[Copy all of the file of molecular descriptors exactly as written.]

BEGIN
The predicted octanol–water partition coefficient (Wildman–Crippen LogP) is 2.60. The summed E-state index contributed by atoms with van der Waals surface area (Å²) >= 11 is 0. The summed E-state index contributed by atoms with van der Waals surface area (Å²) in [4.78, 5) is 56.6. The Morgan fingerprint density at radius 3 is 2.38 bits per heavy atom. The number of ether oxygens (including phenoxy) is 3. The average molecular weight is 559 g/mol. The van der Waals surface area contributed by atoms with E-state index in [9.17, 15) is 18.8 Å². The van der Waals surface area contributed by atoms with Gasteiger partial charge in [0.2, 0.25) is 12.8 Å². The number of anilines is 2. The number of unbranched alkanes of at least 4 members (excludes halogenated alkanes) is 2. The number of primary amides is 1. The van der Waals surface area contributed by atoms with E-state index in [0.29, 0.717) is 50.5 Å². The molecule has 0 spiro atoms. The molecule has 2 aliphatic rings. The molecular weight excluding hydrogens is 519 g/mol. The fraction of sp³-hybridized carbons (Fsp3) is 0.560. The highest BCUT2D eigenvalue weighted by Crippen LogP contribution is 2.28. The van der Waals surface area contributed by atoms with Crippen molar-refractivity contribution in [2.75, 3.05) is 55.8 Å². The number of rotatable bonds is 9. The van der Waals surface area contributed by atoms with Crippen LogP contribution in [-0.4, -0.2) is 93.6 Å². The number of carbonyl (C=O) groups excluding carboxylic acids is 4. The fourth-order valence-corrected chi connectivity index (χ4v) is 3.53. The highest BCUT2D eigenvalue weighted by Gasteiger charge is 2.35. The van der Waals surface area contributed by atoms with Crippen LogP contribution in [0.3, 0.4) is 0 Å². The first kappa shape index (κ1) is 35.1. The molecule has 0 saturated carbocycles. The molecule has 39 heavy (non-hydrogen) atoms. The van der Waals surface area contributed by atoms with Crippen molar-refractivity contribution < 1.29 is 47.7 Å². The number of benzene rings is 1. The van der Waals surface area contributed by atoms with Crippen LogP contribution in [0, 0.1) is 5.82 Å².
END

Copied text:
The predicted octanol–water partition coefficient (Wildman–Crippen LogP) is 2.60. The summed E-state index contributed by atoms with van der Waals surface area (Å²) >= 11 is 0. The summed E-state index contributed by atoms with van der Waals surface area (Å²) in [4.78, 5) is 56.6. The Morgan fingerprint density at radius 3 is 2.38 bits per heavy atom. The number of ether oxygens (including phenoxy) is 3. The average molecular weight is 559 g/mol. The van der Waals surface area contributed by atoms with E-state index in [9.17, 15) is 18.8 Å². The van der Waals surface area contributed by atoms with Gasteiger partial charge in [0.2, 0.25) is 12.8 Å². The number of anilines is 2. The number of unbranched alkanes of at least 4 members (excludes halogenated alkanes) is 2. The number of primary amides is 1. The van der Waals surface area contributed by atoms with E-state index in [0.29, 0.717) is 50.5 Å². The molecule has 0 spiro atoms. The molecule has 2 aliphatic rings. The molecular weight excluding hydrogens is 519 g/mol. The fraction of sp³-hybridized carbons (Fsp3) is 0.560. The highest BCUT2D eigenvalue weighted by Crippen LogP contribution is 2.28. The van der Waals surface area contributed by atoms with Crippen molar-refractivity contribution in [2.75, 3.05) is 55.8 Å². The number of rotatable bonds is 9. The van der Waals surface area contributed by atoms with Crippen LogP contribution in [-0.4, -0.2) is 93.6 Å². The number of carbonyl (C=O) groups excluding carboxylic acids is 4. The fourth-order valence-corrected chi connectivity index (χ4v) is 3.53. The highest BCUT2D eigenvalue weighted by Gasteiger charge is 2.35. The van der Waals surface area contributed by atoms with Crippen LogP contribution in [0.3, 0.4) is 0 Å². The first kappa shape index (κ1) is 35.1. The molecule has 0 saturated carbocycles. The molecule has 39 heavy (non-hydrogen) atoms. The van der Waals surface area contributed by atoms with Crippen molar-refractivity contribution < 1.29 is 47.7 Å². The number of benzene rings is 1. The van der Waals surface area contributed by atoms with Crippen LogP contribution in [0, 0.1) is 5.82 Å².